Taking a Stand, 1848
Adding controversial amendments to important bills is one tactic used by supporters of a bill to make other lawmakers confront and vote on difficult issues. Representative David Wilmot of Pennsylvania used this technique in a classic example of parliamentary acrobatics. In 1846, Wilmot successfully added to an appropriations bill (one that authorizes necessary government expenditures) an amendment prohibiting slavery in all territory taken during the Mexican War. The Senate, where the South was stronger, let the bill die. The antislavery House majority continued adding Wilmot’s proviso to other important bills, constantly forcing legislators to face the volatile question of expanding slavery.
Capture of O’Brien’s Guns at Buena Vista, by Samuel E. Chamberlain, ca. 1850s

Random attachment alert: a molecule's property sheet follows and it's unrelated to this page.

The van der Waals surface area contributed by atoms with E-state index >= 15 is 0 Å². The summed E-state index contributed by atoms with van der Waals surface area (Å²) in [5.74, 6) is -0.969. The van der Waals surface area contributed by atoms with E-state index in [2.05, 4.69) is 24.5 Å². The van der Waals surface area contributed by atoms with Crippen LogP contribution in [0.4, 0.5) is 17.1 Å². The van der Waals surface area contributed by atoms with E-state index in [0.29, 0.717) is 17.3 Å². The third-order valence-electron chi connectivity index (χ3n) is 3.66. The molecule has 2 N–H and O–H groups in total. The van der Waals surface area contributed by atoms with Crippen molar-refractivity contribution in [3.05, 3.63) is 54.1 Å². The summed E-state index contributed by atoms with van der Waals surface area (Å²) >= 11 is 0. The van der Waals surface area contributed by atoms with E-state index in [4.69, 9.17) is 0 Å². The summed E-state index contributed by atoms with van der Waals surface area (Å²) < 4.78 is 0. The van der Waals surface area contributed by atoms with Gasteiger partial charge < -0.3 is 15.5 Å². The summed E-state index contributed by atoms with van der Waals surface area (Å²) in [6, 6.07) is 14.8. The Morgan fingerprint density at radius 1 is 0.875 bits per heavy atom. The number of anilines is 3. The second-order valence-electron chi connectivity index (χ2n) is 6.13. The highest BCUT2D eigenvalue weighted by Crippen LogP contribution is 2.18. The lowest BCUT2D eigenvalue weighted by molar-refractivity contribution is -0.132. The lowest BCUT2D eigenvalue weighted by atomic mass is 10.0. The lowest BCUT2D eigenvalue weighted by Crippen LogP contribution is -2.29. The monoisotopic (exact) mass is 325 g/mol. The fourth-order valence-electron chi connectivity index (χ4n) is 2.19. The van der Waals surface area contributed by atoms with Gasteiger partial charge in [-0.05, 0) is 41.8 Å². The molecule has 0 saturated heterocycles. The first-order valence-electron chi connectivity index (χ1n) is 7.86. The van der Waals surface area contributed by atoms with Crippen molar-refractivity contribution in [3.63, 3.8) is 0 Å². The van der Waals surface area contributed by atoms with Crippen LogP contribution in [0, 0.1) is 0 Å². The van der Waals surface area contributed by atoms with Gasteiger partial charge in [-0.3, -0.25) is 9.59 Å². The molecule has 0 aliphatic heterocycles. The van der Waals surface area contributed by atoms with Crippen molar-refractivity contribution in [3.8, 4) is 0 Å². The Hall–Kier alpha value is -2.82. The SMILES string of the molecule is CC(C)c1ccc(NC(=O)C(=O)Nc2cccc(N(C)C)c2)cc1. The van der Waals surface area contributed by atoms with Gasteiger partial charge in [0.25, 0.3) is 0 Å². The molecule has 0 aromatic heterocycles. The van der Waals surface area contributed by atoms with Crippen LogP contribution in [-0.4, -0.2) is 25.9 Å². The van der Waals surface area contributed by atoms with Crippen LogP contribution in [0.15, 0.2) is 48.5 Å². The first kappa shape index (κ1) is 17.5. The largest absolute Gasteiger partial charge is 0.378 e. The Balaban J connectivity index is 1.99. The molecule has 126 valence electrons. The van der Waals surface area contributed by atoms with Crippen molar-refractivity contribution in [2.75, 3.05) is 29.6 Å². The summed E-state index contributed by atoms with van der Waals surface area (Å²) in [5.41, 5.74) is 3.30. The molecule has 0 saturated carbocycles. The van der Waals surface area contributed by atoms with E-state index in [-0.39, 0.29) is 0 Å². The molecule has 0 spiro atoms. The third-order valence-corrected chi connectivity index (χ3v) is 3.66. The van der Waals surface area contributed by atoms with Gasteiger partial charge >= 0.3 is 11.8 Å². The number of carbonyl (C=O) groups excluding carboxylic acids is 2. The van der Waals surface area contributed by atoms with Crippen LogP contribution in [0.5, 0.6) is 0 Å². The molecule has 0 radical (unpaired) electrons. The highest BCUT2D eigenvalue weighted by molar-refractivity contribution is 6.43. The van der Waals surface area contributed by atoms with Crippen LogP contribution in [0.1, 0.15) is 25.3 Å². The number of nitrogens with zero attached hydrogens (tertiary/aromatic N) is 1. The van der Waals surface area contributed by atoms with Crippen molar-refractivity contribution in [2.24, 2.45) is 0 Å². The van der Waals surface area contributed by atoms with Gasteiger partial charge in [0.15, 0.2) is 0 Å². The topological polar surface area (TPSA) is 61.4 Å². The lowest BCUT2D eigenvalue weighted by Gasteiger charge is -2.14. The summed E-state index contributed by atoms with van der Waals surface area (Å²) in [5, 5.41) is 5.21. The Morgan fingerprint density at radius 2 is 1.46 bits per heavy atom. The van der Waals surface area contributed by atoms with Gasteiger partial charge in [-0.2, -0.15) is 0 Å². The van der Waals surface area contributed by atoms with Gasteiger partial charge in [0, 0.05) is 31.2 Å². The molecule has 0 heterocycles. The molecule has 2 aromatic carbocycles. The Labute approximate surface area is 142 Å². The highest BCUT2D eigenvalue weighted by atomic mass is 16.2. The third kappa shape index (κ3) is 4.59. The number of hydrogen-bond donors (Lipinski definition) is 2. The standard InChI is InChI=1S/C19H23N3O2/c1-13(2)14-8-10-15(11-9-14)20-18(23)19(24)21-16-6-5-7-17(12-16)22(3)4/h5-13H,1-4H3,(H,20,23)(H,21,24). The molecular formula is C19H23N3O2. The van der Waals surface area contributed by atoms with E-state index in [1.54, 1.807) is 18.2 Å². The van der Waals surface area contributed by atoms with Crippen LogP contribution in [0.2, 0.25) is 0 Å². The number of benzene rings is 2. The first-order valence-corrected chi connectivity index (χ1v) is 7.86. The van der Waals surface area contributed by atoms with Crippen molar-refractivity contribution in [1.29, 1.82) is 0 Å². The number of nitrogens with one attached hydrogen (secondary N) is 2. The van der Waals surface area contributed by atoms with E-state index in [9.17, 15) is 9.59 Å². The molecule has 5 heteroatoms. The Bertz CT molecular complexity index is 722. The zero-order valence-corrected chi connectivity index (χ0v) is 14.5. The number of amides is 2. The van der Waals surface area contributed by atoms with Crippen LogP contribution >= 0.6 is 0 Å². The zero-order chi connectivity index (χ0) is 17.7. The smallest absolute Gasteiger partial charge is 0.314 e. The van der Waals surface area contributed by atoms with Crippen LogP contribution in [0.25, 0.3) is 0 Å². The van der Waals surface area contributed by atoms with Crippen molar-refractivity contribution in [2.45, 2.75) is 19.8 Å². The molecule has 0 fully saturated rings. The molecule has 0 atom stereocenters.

The Mexican War added more than 500,000 square miles to the nation and raised the question in Congress of whether slavery should be allowed in the new territory.
The San Jacinto Museum of History, Houston
Wilmot Proviso, 1846
Representative David Wilmot of Pennsylvania introduced an amendment to prohibit slavery in the territory acquired from Mexico. The amendment failed, but the issue of slavery dominated congresses in the 1850s.
Records of the U.S. House of Representatives, National Archives and Records Administration, Washington, D.C.